Force majeure implies an unpredictability of an objective, even absolute, nature. The impossibility of foreseeing an event is judged by taking the prudence and care of an expert as the yardstick. Thus, if an ordinary person could not have foreseen an event, force majeure cannot be invoked. Understandably, the reporting of unpredictability is done austerely to an expert person so that absolutely no one could have foreseen the situation. This absolute unpredictability is also the reason why few situations meet the conditions of force majeure.
It follows that the existence of a state of the pandemic is not sufficient for force majeure to be invoked in a contract since it is necessary to show that the non-performance of the obligation is external, invincible, inevitable and that it arises from an event that nobody could have foreseen. Thus, in the case of contracts concluded before the existence of the epidemic and still in force at present, force majeure may be invoked only after the establishment of concrete circumstances based on an invincible and inevitable character and only for as long as the causal link between the event and the non-performance can be established. Concerning contracts concluded once the risks of pandemics are known, the solution is simple: to introduce a force majeure clause that expressly and concisely stipulates how it operates and to which circumstances it may apply.
Thus, as an answer to the main question, the current context of the COVID-19 pandemic may lead to the dismissal of contractual liability on the grounds of force majeure. Still, each case must be analyzed by the parties or by a Court on a case-by-case basis to determine whether the conditions of force majeure are met and whether there is a causal link. The mere state of the pandemic does not in itself constitute force majeure, but the situation’s effect on the contract’s performance must be demonstrated in each specific case.
By contrast, a fortuitous event is an event that cannot be foreseen or prevented by the person who would have been liable if the event had not occurred. Unlike force majeure, fortuitous events require fewer conditions, namely the unforeseeable and the impossibility of preventing the event. Although these conditions are the same as in the case of force majeure, the reference to them is more relaxed, as there is no longer the absolute nature, the unpredictability that no one could have foreseen, but in this case, the reference is to the average person, with average diligence.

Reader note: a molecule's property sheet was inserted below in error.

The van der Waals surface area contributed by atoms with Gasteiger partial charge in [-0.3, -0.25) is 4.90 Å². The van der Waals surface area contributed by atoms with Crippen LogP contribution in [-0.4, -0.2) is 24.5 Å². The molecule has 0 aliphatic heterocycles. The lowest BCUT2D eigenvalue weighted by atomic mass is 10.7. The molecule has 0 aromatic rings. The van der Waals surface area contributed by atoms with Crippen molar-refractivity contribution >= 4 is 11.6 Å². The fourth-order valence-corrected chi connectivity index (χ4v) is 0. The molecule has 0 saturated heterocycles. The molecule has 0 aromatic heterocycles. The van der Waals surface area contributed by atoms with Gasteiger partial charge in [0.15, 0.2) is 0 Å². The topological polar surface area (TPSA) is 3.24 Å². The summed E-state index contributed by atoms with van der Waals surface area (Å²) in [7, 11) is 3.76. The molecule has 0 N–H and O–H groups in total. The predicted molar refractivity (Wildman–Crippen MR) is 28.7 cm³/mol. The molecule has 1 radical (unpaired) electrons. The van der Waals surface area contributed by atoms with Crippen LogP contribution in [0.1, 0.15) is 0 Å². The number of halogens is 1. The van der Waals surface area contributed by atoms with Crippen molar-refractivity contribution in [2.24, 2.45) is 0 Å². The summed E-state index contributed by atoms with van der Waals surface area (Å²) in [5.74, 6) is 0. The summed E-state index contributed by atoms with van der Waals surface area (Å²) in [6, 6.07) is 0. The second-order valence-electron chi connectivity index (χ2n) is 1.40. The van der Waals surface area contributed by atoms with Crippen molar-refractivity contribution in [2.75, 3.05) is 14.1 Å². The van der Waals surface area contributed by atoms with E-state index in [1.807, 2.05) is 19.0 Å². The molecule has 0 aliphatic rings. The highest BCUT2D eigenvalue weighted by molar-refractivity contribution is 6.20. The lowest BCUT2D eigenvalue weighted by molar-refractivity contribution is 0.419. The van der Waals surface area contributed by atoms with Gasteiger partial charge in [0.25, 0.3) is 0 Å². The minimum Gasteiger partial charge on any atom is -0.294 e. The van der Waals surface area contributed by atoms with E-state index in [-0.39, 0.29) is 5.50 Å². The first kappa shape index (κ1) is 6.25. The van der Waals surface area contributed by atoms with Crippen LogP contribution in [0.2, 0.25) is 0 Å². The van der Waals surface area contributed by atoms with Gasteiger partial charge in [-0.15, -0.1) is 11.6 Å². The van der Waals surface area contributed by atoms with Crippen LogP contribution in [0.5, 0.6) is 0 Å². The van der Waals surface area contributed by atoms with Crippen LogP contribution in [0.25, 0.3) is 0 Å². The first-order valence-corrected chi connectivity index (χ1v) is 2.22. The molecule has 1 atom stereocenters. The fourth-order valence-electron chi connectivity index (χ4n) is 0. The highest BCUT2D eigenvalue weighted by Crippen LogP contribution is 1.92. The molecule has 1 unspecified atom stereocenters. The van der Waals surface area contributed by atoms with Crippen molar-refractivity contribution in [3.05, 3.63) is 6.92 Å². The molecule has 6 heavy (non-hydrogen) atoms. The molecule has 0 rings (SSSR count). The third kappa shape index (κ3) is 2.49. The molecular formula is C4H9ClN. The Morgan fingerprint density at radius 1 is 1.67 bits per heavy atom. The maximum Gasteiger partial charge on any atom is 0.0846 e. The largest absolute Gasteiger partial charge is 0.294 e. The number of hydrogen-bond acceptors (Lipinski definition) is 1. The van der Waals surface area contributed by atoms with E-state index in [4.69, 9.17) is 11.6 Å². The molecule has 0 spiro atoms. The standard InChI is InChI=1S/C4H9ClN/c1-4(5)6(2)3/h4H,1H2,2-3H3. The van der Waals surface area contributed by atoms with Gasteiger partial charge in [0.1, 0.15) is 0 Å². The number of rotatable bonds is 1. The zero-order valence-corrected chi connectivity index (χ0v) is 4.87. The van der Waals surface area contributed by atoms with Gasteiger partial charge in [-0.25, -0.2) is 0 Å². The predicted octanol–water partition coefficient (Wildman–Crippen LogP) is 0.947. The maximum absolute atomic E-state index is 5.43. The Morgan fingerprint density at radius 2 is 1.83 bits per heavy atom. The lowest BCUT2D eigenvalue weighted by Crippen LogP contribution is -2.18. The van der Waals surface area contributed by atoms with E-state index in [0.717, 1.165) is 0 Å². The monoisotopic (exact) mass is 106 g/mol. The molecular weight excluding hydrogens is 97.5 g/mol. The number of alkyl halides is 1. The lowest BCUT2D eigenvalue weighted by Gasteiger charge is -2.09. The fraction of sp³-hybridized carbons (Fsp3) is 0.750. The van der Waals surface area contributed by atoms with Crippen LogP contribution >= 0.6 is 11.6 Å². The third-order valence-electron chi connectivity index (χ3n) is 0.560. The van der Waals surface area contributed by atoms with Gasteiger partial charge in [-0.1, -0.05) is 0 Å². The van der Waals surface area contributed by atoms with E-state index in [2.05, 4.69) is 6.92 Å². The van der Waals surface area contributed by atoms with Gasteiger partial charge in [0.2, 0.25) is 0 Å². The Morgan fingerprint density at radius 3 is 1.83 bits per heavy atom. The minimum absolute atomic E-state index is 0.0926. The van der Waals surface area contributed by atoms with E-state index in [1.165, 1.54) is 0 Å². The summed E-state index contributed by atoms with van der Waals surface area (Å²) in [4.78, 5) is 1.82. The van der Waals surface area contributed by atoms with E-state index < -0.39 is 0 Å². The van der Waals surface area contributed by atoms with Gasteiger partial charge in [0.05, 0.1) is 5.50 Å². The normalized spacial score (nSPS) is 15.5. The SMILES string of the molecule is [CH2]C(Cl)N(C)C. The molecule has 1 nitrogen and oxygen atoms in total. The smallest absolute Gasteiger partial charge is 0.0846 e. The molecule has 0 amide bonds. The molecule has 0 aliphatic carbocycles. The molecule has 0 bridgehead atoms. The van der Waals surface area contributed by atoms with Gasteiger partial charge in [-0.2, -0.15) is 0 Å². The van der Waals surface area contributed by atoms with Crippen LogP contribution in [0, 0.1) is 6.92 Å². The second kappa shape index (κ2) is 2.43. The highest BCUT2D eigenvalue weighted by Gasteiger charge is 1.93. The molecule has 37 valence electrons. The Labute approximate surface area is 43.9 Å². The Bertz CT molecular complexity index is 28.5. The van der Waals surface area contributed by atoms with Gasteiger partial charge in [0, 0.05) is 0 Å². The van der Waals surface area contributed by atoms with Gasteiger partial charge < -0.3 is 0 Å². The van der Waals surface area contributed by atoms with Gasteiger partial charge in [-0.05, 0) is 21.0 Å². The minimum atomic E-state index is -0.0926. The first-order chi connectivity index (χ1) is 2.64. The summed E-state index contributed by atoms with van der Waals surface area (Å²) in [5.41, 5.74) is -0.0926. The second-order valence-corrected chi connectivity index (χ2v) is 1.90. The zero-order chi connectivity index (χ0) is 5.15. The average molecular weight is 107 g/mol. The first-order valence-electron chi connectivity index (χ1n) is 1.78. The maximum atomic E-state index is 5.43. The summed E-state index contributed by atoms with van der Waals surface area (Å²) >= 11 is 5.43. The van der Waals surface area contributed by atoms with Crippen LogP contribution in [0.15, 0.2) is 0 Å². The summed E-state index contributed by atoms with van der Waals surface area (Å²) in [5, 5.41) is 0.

Thus, although in some cases the conditions of force majeure would not be met, it might be possible, by concrete assessment in a specific case, to invoke the case of fortuitous events as a ground for non-performance. Still, as in the case of force majeure, a fixed model cannot be applied to all contracts. In times of crisis full of uncertainties and unpredictable situations that change drastically from one day to the next, both individuals and companies need to assess the state of the contract from the perspective of force majeure and to what extent it would be applicable to mitigate possible losses. On the positive side, both state institutions and traders understand that this is a time of crisis and multiple measures are being taken to avoid substantial losses, so there is an openness on the part of the state and large companies to adopt solutions to cover contractual non-performance by allowing performance under special conditions.